Nine rules to keep from getting fleeced when you buy tribal art.

As more and more people become interested in the fascinating world of tribal art, more and more novice collectors stand at the edge of decisions that can be extremely rewarding, or equally disappointing.

How do you make sure that you don't get taken when you start buying tribal art? At least, how do you recoup if you do get taken?

First. Know who you are buying from.
We live in a fly-by-night world. Buying from a stranger or someone with an uncertain reputation is asking for disappointment. You are left without recourse if you have been told something that isn't accurate.

Check out the seller. Is he a member of a professional organization such as the Indian Arts and Crafts Association, the Antique Tribal Arts Dealers Association or even a local Chamber of Commerce or Better Business Bureau. You also can search the dealer's name and you may find web sites that praise or complain about him or her.

Second. It is not unreasonable to ask for references, especially if you are considering an expensive piece.
The experience of other buyers can give you a feel for the legitimacy of the person you are buying from. But be fair and check more than one so you don't make your decision on the basis a single disgruntled customer or vendor.

Third. Know your subject matter.
The internet is filled with sources of information about tribal art. There are more discussion groups, blogs and web pages with background information than can be listed here. Just Google some terms like tribal art, African art, tribal masks, Native American art, Zuni art, etc. Read the sites and learn. You will be amazed at quickly you can become familiar with the field.

Fourth. Know the provenance.
Unless you are buying directly from a contemporary artist, you have a right to know who owned the item before the seller and who owned it before that. If you can get a contact name and number, it's all the better.

When you get the provenance, check it out. Don't just take the seller's word for it. Even if a previous owner has past to attic in the sky, secondary research with auction catalogs and other editorial material can help you identify or confirm previous owners.

Fifth. Check comparative prices.
Another boon from the internet: it is possible to compare prices for similar items. I say similar because there almost never are exact duplicates of tribal art objects. Almost by definition, each item is one of a kind. But you can get some feeling for value by looking at how similar objects are described and priced.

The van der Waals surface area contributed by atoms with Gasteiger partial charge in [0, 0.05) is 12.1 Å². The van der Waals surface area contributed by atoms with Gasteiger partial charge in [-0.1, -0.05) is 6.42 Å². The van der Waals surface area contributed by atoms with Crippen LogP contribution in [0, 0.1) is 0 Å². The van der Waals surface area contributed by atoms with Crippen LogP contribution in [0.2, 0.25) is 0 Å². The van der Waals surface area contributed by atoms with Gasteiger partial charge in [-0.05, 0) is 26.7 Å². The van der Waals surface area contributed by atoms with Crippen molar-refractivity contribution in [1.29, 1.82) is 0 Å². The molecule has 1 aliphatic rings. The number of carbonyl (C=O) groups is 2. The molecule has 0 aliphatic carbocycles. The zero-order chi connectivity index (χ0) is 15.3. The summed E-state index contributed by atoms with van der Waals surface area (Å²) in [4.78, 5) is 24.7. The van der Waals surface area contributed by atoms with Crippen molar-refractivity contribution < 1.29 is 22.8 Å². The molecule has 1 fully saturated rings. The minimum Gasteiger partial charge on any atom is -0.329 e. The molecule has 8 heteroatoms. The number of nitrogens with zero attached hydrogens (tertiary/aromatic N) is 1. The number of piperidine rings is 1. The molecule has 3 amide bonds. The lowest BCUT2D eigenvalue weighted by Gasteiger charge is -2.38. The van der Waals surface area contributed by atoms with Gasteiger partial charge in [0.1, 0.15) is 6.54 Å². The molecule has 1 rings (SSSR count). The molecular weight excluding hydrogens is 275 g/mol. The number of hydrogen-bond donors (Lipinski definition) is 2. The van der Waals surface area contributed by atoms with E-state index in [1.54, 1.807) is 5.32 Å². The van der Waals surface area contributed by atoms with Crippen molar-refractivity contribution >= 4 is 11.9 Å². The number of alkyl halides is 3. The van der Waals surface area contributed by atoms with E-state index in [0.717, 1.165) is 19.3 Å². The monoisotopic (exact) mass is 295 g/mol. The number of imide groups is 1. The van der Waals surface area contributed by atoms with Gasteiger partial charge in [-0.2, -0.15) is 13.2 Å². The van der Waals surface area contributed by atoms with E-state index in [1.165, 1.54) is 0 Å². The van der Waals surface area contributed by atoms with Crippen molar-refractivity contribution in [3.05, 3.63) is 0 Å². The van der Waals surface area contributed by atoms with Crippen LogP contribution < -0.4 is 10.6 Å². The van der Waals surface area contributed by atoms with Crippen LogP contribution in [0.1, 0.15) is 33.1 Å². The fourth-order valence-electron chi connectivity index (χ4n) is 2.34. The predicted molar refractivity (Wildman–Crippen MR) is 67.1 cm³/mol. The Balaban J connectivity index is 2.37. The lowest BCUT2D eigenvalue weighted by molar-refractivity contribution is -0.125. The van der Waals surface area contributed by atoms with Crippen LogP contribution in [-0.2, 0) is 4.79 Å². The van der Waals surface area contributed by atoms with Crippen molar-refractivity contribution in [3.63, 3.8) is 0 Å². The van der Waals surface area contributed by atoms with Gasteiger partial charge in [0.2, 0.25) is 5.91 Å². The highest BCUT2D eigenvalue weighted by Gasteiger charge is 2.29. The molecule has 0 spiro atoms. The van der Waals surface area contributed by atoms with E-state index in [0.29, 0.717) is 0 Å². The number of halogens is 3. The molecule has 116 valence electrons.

This advice may strike you as peculiar coming from a person that sells on line through sites such as Native-JewelryLink, which sells the very items it is encouraging you to shop around for. In fact, we are not unique. Most dealers in tribal art are happy to have you compare their offerings and prices with each other. The more you know, the better buyer you will be. And the more you will value the companies you buy from.

Sixth. Be very skeptical at auctions.
Whether live or online, most auctions are "as-is" sales, with the exception of outright fraud. Even then, good luck if you bought something that turns out be different than it was described. Few things in life, are as final as the auctioneer's hammer.

On the other hand, if you are comfortable with your judgments and ability to separate the phony and fake from the real and valuable, auctions are excellent places to find good pieces at bargain prices. Just don't be intimidated by the auctioneer or the appearance of quality and authenticity. See key #2.

Seventh. Don't buy without a formal, detailed receipt or certificate of authenticity from the seller.
Sure certificates can be faked. After all, they really are nothing more than the word of the seller. But at least they are the written word. Few sellers will commit outright lies to paper. If you must take or send the item back, you have a document to back up your claim. The certificate also will help if you take the item to third party for an opinion. You will not be in the position of having to remember exactly what you were told.

Eighth. Don't buy online unless the seller has an inspection and return policy.
It doesn't have to be for along period. Seven to 10 days should be adequate for you to hold the object in your hand, see its true condition, feel its texture, measure its size and so forth.

There is nothing wrong with showing your purchase to other authorities. Let them tell you what they think of it before you show them any documentation. If they dispute what you were told, don't be reluctant to tell the original seller and ask to return it. But don't be cowed into sending something back that you actually like simply because someone else doesn't think it is so hot. (And always remember that other dealers have an interest in proving how "smart" they are, and separating you from what you like.)

Ninth. Don't buy for investment alone.
Any piece art, tribal or fine, may appreciate over time and may be easy to liquidate for cash. Or not. The most successful collectors and dealers I know only buy items that they would be content to keep in their permanent collection if they fail to sell.

There are few things as frustrating in the art world as buying something you don't love in the expectation that someone else will love it and buy it. When they don't, you have to look at each day.

About the Author

William Ernest Waites and his wife, Susanne, are owners and operators of four online galleries offering tribal art, ZuniLink, Native-PotteryLink, Native-JewelryLink and TribalWorks.

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